Learning by Doing
Zayko and Edwards coached Vasudeva and Bajaj through using the A3 process they’d learned in the classroom to identify and prioritize what they could accomplish during the 10 weeks of their internship. Since the interns had learned the concepts through their coursework, “It was more important for us to help teach them the mental model” — the thinking involved, Zayko explains. For example, the interns first had to decide which of the many opportunities would be the most impactful for the organization and what they could accomplish in 10 weeks.
The interns narrowed their focus to a few areas through close observation, discussions with the staff, and coaching. They decided to target their efforts on improving overall warehouse safety and space utilization by organizing three areas, creating aisleways between rows of items to improve safety, and sorting the goods within each section by type. In addition to improving safety, they thought these changes would increase the visibility of donations, helping the designers to more easily find what they need as they fit out a home.
In addition to helping the students evolve their thinking as they used lean “tools” such as A3 problem-solving, mapping, and 5S, Zayko says he coached them through lean’s approach to managing change. “That’s probably one of the hardest parts about this, managing change,” Zayko adds. “You don’t realize how tough it is to get people to align on what the problems are until you try it.” It’s one thing to hear in a lecture that the A3 process is a way to gain agreement on the problem and how to resolve it by focusing on facts and collaborating with the people doing the work; it’s another thing to experience it.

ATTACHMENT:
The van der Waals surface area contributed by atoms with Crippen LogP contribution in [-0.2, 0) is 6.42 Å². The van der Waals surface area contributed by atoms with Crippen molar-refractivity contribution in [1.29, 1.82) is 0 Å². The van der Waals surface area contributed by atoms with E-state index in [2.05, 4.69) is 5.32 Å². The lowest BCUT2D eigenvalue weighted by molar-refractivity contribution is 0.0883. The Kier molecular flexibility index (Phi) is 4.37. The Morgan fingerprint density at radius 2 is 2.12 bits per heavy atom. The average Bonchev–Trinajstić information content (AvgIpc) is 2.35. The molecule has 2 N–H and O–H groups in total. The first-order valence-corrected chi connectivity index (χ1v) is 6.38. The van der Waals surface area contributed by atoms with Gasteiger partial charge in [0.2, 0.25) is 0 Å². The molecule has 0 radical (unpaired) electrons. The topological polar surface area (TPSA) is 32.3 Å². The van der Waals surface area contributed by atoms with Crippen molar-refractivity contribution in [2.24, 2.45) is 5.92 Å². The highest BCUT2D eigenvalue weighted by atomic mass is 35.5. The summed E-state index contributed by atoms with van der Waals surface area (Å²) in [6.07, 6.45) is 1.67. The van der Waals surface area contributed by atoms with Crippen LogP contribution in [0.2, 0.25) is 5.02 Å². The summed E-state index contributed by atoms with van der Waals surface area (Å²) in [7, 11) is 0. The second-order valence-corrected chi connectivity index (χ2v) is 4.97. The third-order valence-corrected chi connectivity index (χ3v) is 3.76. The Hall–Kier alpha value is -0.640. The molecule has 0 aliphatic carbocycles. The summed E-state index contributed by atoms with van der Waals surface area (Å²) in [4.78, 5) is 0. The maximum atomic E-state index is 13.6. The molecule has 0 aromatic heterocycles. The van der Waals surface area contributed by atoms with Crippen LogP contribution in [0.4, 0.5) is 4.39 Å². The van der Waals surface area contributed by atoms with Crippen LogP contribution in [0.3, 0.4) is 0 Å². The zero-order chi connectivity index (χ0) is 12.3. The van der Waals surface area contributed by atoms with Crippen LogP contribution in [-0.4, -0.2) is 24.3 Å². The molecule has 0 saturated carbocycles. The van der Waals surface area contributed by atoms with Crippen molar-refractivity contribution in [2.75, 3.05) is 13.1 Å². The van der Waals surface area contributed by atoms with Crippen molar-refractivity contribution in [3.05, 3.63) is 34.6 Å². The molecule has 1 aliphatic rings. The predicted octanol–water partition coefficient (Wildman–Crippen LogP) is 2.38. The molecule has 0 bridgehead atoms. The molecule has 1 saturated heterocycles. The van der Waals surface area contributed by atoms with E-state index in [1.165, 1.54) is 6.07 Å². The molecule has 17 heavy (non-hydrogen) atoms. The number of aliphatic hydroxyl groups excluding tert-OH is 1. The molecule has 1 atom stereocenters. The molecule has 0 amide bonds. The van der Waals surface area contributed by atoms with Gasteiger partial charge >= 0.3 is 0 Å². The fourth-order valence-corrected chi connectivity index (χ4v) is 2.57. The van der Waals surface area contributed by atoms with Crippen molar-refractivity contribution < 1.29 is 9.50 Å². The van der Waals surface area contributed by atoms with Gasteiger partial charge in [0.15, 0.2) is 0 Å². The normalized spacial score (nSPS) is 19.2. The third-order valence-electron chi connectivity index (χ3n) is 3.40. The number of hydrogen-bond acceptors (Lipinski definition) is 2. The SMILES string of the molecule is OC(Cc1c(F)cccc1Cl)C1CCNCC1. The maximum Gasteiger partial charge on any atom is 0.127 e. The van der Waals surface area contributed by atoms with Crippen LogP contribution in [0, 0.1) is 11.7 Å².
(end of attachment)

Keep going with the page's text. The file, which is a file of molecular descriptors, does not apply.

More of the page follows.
This situation was another where the coaches emphasized “going to the gemba and seeing” to gain an in-depth understanding of the work processes. “We encouraged them to actually do the work [the volunteers do] and show respect — including when they would deliver the furniture and set up homes” rather than simply advising people how to do their work better, Zayko says. “That’s when you realize the work may seem mundane or repetitive but serves the bigger purpose.” So, figuring out how to safely store more donated items so designers can more quickly select items for a particular house is about helping Humble Design help more people.
We encouraged them to actually do the work [the volunteers do] and show respect …Matt Zayko, Lean Coach, LEI
Another situation Zayko helped coach the interns through was the importance of checking and adjusting countermeasures that don’t work according to the plan. For example, the interns’ first idea for organizing the rugs was too expensive, forcing them to rethink their options.